(This version of the story has been refiled to fix typographical error in headline)
By Marcelo Teixeira
SAO PAULO (Reuters) - A joint venture formalized last week by one of Brazil’s largest conglomerates and a Canadian retirement fund plans to become a major renewable power generator in Brazil, mostly through acquisitions.
Brazil’s Votorantim Energia, controlled by privately-held Votorantim SA, and the Canada Pension Plan Investment Board (CPPIB) last week closed a deal to form a 50-50 venture to invest in renewable energy in Brazil.
Among the opportunities the JV is looking at are subsidiaries that Brazil’s state-controlled power company Centrais Elétricas Brasileiras SA (ELET6.SA) plans to sell, Votorantim Energia Chief Executive Fabio Zanfelice told Reuters on Monday.
“We have high ambition, and if you look at the size of the partners, we want to build a company of presence, of relevance in this market,” Zanfelice said.
The venture manages two large wind parks in northeastern Brazil with combined generation capacity of 565 megawatts. It is looking at expansion opportunities in a sector where there have been several deals as indebted local companies sell projects to new investors after Brazil’s deepest depression.
“Both partners have the desire and the capital to grow. We are not setting targets, we are looking for good deals that deliver good returns for shareholders,” he said.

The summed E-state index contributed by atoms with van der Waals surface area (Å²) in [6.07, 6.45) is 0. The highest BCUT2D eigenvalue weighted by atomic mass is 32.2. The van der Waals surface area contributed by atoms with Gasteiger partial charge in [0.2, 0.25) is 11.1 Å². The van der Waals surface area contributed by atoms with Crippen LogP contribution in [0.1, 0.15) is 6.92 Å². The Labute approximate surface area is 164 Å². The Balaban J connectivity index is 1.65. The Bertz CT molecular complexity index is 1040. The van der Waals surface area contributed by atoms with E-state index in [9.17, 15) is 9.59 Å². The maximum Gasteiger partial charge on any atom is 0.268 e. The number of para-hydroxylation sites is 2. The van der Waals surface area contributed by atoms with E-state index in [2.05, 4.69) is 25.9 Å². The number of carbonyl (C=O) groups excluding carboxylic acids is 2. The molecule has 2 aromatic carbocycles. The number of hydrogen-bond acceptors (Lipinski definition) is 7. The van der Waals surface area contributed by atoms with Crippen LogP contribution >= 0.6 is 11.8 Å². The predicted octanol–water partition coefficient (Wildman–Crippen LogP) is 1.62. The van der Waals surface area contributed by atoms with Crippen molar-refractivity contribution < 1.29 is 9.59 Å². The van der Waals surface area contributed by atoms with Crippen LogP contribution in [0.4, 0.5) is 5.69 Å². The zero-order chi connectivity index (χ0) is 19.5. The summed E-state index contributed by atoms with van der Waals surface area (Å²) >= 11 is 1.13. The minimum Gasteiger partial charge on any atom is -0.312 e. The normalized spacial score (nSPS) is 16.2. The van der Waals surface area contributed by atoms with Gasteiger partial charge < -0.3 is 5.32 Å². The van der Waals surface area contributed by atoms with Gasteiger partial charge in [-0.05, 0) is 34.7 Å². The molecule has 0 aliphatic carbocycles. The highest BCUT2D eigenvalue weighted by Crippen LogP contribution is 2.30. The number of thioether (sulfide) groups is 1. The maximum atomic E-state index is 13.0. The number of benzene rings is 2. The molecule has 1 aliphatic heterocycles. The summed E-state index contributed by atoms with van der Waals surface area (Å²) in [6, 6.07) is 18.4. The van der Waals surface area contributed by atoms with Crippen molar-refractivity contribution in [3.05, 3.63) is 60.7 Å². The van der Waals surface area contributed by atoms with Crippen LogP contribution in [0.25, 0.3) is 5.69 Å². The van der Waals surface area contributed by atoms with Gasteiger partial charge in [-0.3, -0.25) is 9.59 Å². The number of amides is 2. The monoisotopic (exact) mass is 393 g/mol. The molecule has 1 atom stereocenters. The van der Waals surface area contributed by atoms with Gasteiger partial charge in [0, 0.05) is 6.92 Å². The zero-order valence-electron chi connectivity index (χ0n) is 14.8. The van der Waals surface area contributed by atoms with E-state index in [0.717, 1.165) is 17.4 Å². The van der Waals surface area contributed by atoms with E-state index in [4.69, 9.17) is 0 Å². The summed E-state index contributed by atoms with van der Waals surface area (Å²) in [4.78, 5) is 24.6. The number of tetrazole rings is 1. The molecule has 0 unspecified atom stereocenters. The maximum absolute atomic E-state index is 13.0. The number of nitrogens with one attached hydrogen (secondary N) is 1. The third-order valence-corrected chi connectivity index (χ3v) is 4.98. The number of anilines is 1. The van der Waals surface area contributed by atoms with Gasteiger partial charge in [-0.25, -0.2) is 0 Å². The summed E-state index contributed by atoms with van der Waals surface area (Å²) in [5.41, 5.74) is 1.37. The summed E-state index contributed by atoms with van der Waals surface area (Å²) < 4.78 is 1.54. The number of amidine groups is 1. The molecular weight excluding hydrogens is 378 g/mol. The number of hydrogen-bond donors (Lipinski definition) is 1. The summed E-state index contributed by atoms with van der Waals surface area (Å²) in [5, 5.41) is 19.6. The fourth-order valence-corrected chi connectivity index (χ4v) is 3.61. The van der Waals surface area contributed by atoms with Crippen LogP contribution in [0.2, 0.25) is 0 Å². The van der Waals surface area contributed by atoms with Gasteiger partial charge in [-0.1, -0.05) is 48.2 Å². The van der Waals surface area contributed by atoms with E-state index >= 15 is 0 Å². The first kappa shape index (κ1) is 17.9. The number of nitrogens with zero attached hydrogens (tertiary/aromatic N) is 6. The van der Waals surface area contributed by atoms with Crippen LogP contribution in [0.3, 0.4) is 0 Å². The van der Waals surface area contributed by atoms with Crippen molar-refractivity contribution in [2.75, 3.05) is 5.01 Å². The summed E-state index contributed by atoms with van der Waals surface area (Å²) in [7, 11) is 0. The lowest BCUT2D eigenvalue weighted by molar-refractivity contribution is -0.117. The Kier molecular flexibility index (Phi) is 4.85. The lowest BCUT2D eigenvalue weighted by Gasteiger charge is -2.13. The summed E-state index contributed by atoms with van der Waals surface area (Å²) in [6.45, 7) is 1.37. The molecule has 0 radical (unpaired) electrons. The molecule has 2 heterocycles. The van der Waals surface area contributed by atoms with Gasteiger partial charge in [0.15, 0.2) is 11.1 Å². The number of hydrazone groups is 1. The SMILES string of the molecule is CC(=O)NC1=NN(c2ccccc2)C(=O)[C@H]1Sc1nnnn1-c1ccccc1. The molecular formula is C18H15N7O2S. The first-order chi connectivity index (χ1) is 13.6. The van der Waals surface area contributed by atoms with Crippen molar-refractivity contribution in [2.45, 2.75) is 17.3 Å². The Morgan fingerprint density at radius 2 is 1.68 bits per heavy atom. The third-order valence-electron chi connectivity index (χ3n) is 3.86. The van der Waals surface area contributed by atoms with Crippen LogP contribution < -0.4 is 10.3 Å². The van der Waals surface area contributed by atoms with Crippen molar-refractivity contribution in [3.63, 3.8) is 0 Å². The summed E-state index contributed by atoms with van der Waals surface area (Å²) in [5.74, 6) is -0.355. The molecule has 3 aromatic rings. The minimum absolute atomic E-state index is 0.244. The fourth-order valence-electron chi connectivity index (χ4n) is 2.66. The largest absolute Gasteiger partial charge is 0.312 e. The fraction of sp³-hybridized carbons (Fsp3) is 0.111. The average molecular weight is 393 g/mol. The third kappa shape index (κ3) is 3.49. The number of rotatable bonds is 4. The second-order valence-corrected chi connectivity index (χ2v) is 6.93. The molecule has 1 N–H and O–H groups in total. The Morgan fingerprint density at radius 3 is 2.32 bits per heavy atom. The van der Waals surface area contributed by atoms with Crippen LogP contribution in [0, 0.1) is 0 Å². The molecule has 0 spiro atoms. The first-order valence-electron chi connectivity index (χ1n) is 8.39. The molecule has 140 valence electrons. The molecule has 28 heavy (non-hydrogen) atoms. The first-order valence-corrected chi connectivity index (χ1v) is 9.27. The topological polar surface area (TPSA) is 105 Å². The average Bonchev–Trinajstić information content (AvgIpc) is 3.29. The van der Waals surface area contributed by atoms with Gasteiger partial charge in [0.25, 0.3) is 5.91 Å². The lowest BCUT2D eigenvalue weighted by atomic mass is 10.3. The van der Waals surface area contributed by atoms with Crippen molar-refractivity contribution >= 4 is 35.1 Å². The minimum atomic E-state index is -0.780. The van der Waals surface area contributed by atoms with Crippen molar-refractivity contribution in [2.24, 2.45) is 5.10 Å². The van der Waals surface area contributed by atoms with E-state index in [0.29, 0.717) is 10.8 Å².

The Votorantim conglomerate is already a large power generator in Brazil, with around 2.2 gigawatts of installed capacity. But it had until recently only focused on generating energy to supply its subsidiaries such as the Companhia Brasileira de Aluminio (CBA).
The decision to enter the broader Brazilian power market, building a portfolio of power plants to compete for long-term contracts in the regulated market, is recent.
Zanfelice said current political and financial instability in Brazil is not a deterrent for Canadian investment, adding that contracts in the country’s power sector are solid, with fixed returns. Both the wind parks under management have 20-year supply contracts.
The joint-venture sees a future in Brazil for the so-called hybrid parks, which will combine in the same location wind, solar and, in the near future, storage capacity through batteries.
“Adding solar panels in the wind parks would complement production, and the batteries would stabilize the generation,” he said.
Reporting by Marcelo Teixeira; Editing by Susan Thomas